In the 1970's, bracelets were considered to be a luxury. Other jewelry had been favored for decades such as necklaces, rings and earrings. Beautiful bracelets for women were still worn but they were not worn in the same way as other jewelry items. They were usually made with a variety of stones, such as carnelian, garnet and onyx to give it added texture and color or they were made from semiprecious stones like lapis lazuli or turquoise. These bold, colorful gemstones were set in solid gold and were worn by everyone from disco divas to flower children.

    Bracelets for women bracelets came in all shapes and sizes but were notably large and wide. This included broad statement cuffs and polished stackable bangles in shimmering gold or silver. 

    Banglezilla, Extreme bangles in the 70s were pretty outrageous. People wore them and they were heavy, expensive and they clanged a lot. Stackable bangles for women were on the rage.Whether it was a silver or a gold bangle that added that extra flare to your outfit, they were must haves in the 70's.

    In addition, bangle bracelets gained popularity after Jackie O wore one to her husband's inauguration.  In the 1970s, trend-setting celebrities like Farrah Fawcett and Bianca Jagger sported lavish and designer jewelry. They made bracelets filled with gold coins and colorful bangles the ultimate accessories of popular hippie culture.

    In the 1970s, the mood was all about luxury. It was a time when people bought their first home or they bought a car. Jewelry was no exception. Beaded bracelets from the 70's were extravagant, statement pieces. When you wore them, people knew it. Loved them or hated them...they screamed attention.

    On a deeper level, bracelets were more than a status symbol. People wore unique bracelets to express themselves and their personality. Whether you were dressing up for a disco party or going to school, people used accessories such as bracelets to add a personal touch and make themselves stand out amongst everyone else.

    Furthermore, the 70's was a decade of social change, with the United States taking part in the Vietnam War, and the Civil Rights Movement. The popular POW bracelets worn were not meant to be for fashion... they had a very deep and significant purpose. 
    1970s women's fashion included trending identity bracelets. Unlike today’s simple woven or link bracelets, the 1970s Pow bracelet was made from a rolling system of tiny brass balls. This bracelet style went viral as many people etched on their bracelets the names of soldiers in Vietnam.

    Among the very young, friendship bracelets were trending. A friendship bracelet is usually made from strand of embroidery floss, thread, or yarn that is hand-knotted around two strands. These bracelets became popular during the 1970s and were presented as gifts to friends or significant others.

  • 1970s Rings

    When 70s rings are mentioned, the word “bling” is on the tip of everyone’s tongue. These treasures were made to be seen and worn and they certainly stood out in a crowd.

    The 1970s brought a new look to fashion jewelry. Gone were the delicate shapes and formal styles of yesteryear; the "big statement" rings were now in style. John Mayer's lyrics to his song, "Bigger Than My Body", illustrates this decade perfectly

    Cocktail rings for women in the 1970s were ostentatious. Made for the elite, they exuded success. For nights out, discotheque-goers of the 1970s wore over-the-top ring styles like statement cocktail rings stacked on each finger. Cocktail rings also became an essential part of an everyday wardrobe for all women. There were cocktail rings for women in almost every color and design you could imagine. The most popular ring styles were made of either gold, platinum or silver.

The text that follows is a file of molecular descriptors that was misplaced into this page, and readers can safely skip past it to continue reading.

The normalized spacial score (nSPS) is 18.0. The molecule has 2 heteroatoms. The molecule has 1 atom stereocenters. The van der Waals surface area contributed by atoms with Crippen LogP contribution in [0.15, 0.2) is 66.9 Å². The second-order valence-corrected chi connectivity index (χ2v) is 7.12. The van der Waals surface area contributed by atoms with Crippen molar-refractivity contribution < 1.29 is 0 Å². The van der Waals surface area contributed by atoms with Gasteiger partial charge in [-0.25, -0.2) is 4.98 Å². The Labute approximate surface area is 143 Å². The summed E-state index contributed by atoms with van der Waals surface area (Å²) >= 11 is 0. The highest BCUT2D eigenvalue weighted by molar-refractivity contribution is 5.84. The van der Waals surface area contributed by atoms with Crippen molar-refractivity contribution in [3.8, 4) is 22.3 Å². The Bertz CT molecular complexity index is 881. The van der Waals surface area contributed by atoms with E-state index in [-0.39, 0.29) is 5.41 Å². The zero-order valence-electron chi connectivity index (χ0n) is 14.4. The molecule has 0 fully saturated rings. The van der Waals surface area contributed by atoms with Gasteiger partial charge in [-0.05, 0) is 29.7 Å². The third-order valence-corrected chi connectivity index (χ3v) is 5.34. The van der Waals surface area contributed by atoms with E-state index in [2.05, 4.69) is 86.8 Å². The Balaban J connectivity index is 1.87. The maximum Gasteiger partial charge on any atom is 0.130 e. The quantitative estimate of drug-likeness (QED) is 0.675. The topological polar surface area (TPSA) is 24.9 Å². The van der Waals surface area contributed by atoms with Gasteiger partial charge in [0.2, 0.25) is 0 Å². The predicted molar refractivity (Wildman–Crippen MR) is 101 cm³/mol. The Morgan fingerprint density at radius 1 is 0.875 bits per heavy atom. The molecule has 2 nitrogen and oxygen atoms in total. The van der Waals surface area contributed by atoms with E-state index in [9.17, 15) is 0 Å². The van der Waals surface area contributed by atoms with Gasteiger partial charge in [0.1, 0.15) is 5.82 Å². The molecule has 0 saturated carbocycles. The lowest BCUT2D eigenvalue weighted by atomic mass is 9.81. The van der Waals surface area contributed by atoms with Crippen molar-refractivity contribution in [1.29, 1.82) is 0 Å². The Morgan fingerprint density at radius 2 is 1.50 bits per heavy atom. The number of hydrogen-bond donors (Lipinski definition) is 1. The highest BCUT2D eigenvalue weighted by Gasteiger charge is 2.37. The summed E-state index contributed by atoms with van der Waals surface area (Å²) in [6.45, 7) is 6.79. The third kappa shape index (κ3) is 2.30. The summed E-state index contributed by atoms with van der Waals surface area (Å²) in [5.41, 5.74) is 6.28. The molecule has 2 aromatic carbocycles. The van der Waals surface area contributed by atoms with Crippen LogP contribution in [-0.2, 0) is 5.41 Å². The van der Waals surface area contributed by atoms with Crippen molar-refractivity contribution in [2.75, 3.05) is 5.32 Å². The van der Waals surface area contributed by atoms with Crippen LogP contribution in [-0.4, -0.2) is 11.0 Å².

In addition, genuine diamond rings were especially in style. As one of the most iconic symbols of opulence, gemstones such as rubies and diamonds were often seen in classically created rings. This decade brought us many new ring trends to love and cherish. The first being the cushion-cut ring with its wider setting, making the stone or stones appear larger. Then the princess-cut ring with its square shaped center stone and round side stones became popular.

    Next, symbol rings were popular in the 1970s to show solidarity with the newly elected President Carter. In a time of disillusionment and cynicism, these symbol rings were meant to remind the wearer that even though it was the 1970s, there were still some very benevolent people in the world.

    Also, celebrities and non-celebrities alike wore them as a symbol of their love for Hollywood. In the 1970s, signet rings were everywhere.They were symbols of power and wealth -- worn by celebrities, professional athletes and even presidents. Princess Diana’s fingertips were loaded with these gorgeous jewels.

    In the late 70s,  just about fifty percent of American women sported a signet ring and it was even a status symbol for high school students because of the price tag. Women  typically wore their engagement rings on their right hand and their big signet ring on their left. Gold and silver signet rings were so popular, they even inspired a story in Jackie Kennedy’s famous self-portraits.

    Leaf, Rock, and Tree rings represented the three classes of signet rings in the 1970s. Each held a stone specific to their class. The first class I would call were Leaf Rings; they had stones that were flat on one side like the leaves on a tree. The second, Rock Rings, had a stone with an indistinguishable shape like a rock. The third and final type of ring was called a Tree Ring and had two leaves that were much more pointed than the other two types of signet rings.

    For the bohemian, boho-style lovers. Rings from the 70s were inspired by the nature, made of natural materials such as wood, stone and more unusual materials like marble, bronze or iron.

The 1970s was a time of self-expression, personal freedom and a mishmash of styles. The decade was characterized by large plush earrings, fashionable outfits, glittering disco parties and self-expression.